Another question they don’t bring up is how many of those guns that were “traced to the US” were sold to the Mexican government? The Mexican Army has a high desertion rate, and many of the deserters manage to take their issued weapons with them when they go join the drug gangs (or rejoin – the gangs like to have new members join the army for the training, then they pass that training on to other members).
So, based on a flawed study prepared by a group that is openly anti-gun, and ignoring other factors that contribute to the problem they claim to want to solve, they are pushing to restrict a Constitutionally guaranteed Right of Americans to “protect” Mexican citizens in Mexico from Mexican gangs that probably get most of their guns from sources in other countries.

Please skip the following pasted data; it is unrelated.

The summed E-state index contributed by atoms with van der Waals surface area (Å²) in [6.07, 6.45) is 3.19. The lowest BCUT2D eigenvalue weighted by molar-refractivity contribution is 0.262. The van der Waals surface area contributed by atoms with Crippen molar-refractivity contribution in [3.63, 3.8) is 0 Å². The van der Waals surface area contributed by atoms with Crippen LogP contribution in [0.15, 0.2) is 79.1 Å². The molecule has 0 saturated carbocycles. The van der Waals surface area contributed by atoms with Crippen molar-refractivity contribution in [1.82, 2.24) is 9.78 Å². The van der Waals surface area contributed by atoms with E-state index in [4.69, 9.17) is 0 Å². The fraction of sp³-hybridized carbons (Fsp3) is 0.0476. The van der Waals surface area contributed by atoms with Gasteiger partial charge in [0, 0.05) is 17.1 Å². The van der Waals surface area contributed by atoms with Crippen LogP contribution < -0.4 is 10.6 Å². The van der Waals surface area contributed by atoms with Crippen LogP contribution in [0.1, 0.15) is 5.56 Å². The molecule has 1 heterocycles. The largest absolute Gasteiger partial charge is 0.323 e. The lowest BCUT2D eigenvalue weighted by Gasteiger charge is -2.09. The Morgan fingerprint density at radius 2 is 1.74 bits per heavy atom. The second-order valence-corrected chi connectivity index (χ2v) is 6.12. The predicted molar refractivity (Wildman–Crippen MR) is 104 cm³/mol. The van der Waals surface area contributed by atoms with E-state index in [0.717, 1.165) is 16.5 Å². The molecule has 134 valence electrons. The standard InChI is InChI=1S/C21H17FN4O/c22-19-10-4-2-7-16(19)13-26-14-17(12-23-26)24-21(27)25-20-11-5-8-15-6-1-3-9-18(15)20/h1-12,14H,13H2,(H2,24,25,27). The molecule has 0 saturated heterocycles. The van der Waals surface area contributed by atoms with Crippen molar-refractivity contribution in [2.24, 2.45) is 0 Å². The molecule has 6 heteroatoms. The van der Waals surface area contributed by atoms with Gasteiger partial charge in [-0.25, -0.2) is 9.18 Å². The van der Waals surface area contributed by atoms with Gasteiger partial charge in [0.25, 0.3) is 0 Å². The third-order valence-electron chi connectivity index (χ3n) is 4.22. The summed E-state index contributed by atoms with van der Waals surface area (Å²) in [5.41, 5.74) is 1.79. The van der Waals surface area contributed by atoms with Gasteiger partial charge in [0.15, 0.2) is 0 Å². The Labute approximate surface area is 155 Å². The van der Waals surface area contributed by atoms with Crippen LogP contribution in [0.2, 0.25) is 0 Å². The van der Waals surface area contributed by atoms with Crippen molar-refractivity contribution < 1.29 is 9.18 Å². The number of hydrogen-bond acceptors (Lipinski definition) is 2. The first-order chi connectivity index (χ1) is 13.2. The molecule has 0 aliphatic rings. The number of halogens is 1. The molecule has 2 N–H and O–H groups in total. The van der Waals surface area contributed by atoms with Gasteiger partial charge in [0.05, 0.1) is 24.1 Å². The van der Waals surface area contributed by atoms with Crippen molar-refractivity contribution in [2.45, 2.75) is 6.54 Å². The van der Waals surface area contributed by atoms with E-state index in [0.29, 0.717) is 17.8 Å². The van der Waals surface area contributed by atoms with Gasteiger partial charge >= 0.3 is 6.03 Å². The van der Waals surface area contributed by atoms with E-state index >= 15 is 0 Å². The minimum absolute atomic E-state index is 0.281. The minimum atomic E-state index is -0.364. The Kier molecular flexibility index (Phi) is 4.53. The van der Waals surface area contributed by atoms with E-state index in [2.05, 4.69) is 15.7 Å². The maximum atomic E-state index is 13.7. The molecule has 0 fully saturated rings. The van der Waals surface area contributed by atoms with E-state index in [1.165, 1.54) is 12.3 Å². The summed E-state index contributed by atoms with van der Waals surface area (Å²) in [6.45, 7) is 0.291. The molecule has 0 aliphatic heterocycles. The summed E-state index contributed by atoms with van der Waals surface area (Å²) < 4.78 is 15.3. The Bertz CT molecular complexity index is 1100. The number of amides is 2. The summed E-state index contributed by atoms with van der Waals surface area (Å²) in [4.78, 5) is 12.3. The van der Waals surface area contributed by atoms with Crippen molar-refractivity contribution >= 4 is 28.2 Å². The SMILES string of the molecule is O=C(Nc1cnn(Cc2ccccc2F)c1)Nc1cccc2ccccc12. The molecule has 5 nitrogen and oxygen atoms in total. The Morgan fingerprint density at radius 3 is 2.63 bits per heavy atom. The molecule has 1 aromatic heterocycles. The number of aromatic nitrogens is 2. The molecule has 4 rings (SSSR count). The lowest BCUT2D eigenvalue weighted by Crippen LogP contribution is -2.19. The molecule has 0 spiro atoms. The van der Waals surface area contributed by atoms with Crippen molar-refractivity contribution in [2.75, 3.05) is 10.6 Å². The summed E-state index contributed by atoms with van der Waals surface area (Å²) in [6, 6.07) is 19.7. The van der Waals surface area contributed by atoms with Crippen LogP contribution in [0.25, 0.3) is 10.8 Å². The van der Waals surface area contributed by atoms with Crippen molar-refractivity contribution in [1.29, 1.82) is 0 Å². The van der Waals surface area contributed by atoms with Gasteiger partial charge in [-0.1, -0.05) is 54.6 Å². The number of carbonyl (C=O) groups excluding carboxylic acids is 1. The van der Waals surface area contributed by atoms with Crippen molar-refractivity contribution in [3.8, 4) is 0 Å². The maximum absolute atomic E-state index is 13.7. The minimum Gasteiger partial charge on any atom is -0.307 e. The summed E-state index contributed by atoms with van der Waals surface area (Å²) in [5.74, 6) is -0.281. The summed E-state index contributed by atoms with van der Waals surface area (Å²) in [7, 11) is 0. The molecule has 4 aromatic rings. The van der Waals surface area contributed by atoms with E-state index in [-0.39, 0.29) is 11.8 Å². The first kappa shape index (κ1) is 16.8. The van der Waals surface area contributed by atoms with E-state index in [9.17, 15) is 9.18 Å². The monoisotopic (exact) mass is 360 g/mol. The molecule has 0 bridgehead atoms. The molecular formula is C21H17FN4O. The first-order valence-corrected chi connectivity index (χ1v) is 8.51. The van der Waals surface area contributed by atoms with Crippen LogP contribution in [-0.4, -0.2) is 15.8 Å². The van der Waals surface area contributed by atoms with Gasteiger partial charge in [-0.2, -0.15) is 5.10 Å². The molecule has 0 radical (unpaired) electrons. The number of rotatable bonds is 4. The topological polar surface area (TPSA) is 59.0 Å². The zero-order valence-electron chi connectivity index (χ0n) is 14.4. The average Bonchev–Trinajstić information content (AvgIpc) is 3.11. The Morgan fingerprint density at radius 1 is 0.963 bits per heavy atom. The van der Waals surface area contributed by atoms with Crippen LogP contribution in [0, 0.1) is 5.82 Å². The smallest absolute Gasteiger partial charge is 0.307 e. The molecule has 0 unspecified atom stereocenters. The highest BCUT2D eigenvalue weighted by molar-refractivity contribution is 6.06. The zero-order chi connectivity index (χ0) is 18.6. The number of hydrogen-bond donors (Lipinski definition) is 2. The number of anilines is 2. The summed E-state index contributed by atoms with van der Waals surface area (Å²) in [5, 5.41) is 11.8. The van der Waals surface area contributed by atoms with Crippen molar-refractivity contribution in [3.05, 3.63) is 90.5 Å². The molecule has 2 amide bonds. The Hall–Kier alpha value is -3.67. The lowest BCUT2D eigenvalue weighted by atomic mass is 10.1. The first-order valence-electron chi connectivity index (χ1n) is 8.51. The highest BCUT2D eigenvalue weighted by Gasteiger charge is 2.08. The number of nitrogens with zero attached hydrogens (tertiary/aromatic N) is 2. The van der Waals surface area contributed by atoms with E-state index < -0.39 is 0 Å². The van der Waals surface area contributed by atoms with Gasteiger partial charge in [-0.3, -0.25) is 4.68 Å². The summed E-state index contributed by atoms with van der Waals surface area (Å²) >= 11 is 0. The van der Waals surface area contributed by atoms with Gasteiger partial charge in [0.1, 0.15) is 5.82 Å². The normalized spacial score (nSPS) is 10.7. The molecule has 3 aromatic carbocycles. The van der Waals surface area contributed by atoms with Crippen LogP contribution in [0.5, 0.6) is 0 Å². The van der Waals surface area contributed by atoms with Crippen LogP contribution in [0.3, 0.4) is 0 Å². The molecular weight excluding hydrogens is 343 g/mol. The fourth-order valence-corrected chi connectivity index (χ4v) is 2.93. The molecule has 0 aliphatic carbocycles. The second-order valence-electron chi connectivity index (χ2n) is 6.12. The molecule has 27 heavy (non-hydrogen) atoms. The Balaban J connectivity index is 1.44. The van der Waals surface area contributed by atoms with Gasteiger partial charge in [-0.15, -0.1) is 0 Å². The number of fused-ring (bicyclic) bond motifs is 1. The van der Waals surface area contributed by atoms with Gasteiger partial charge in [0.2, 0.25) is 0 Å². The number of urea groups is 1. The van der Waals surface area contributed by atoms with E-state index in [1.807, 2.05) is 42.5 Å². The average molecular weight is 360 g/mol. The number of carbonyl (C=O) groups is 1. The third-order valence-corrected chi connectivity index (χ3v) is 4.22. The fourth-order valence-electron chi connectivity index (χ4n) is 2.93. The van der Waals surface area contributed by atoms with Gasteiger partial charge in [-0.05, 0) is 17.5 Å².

It seems like all the anti-gun crowd has left to support their position is lies. Realistically, lies are all they’ve ever had, but now we have the evidence to counter the lies and the public support to fight them.
So, the states with the highest numbers of Mexicans also have the highest numbers of Mexican criminals. This is my shocked face.
Yet another factor the anti’s continually fail to account for, because it doesn’t support their approved narrative. Also, the whole “border like a sieve” issue may have something to do with it, too.
Update 2 – 9/9/10: Uncle-anche! Up to 198 visitors at 2223 today – 159 on this very post! Welcome!
Update 3 – 9/10/10: Welcome reddit readers!
A couple of commenters at reddit have pointed out that the 169% I was questioning is based on per capita figures, not the actual total numbers I was looking at. I did miss that. I will point out, however, that while the ABC article I was looking at does say per capita, they did not include the per capita figures, and I did not (and still do not) see a link to the original report that does have those figures. I’ve gotten the link to that report from a comment at reddit. I do question if comparing per capita rates is better than comparing the per state numbers for the purpose of an objective report.
[Source: Story from ABC News website, retrieved 9/8/10]